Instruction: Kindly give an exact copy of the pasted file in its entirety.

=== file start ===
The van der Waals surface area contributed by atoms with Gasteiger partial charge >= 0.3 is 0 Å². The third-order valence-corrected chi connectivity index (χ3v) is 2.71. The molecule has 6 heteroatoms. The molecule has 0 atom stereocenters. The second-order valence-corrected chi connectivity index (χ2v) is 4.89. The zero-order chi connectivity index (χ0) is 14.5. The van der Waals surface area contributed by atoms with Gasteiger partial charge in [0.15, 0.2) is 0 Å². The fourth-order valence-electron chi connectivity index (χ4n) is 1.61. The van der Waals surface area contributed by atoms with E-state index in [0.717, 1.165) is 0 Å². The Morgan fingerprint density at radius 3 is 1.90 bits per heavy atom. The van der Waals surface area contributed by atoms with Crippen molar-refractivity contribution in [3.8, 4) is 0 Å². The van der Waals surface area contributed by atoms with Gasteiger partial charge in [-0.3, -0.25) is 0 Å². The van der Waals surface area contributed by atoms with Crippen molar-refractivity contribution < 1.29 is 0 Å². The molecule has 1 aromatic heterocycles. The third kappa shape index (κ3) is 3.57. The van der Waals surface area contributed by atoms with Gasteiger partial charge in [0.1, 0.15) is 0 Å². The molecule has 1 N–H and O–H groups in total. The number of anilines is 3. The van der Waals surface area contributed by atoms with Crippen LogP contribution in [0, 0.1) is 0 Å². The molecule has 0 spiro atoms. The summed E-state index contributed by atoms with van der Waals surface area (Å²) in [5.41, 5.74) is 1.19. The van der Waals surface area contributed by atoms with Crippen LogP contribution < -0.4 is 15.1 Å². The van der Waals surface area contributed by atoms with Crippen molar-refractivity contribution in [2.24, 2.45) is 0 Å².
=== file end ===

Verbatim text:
The van der Waals surface area contributed by atoms with Gasteiger partial charge >= 0.3 is 0 Å². The third-order valence-corrected chi connectivity index (χ3v) is 2.71. The molecule has 6 heteroatoms. The molecule has 0 atom stereocenters. The second-order valence-corrected chi connectivity index (χ2v) is 4.89. The zero-order chi connectivity index (χ0) is 14.5. The van der Waals surface area contributed by atoms with Gasteiger partial charge in [0.15, 0.2) is 0 Å². The fourth-order valence-electron chi connectivity index (χ4n) is 1.61. The van der Waals surface area contributed by atoms with E-state index in [0.717, 1.165) is 0 Å². The Morgan fingerprint density at radius 3 is 1.90 bits per heavy atom. The van der Waals surface area contributed by atoms with Crippen molar-refractivity contribution in [3.8, 4) is 0 Å². The van der Waals surface area contributed by atoms with Gasteiger partial charge in [-0.3, -0.25) is 0 Å². The van der Waals surface area contributed by atoms with Crippen molar-refractivity contribution < 1.29 is 0 Å². The molecule has 1 aromatic heterocycles. The third kappa shape index (κ3) is 3.57. The van der Waals surface area contributed by atoms with Gasteiger partial charge in [0.1, 0.15) is 0 Å². The molecule has 1 N–H and O–H groups in total. The number of anilines is 3. The van der Waals surface area contributed by atoms with Crippen LogP contribution in [0, 0.1) is 0 Å². The molecule has 0 spiro atoms. The summed E-state index contributed by atoms with van der Waals surface area (Å²) in [5.41, 5.74) is 1.19. The van der Waals surface area contributed by atoms with Crippen LogP contribution < -0.4 is 15.1 Å². The van der Waals surface area contributed by atoms with Crippen molar-refractivity contribution in [2.24, 2.45) is 0 Å².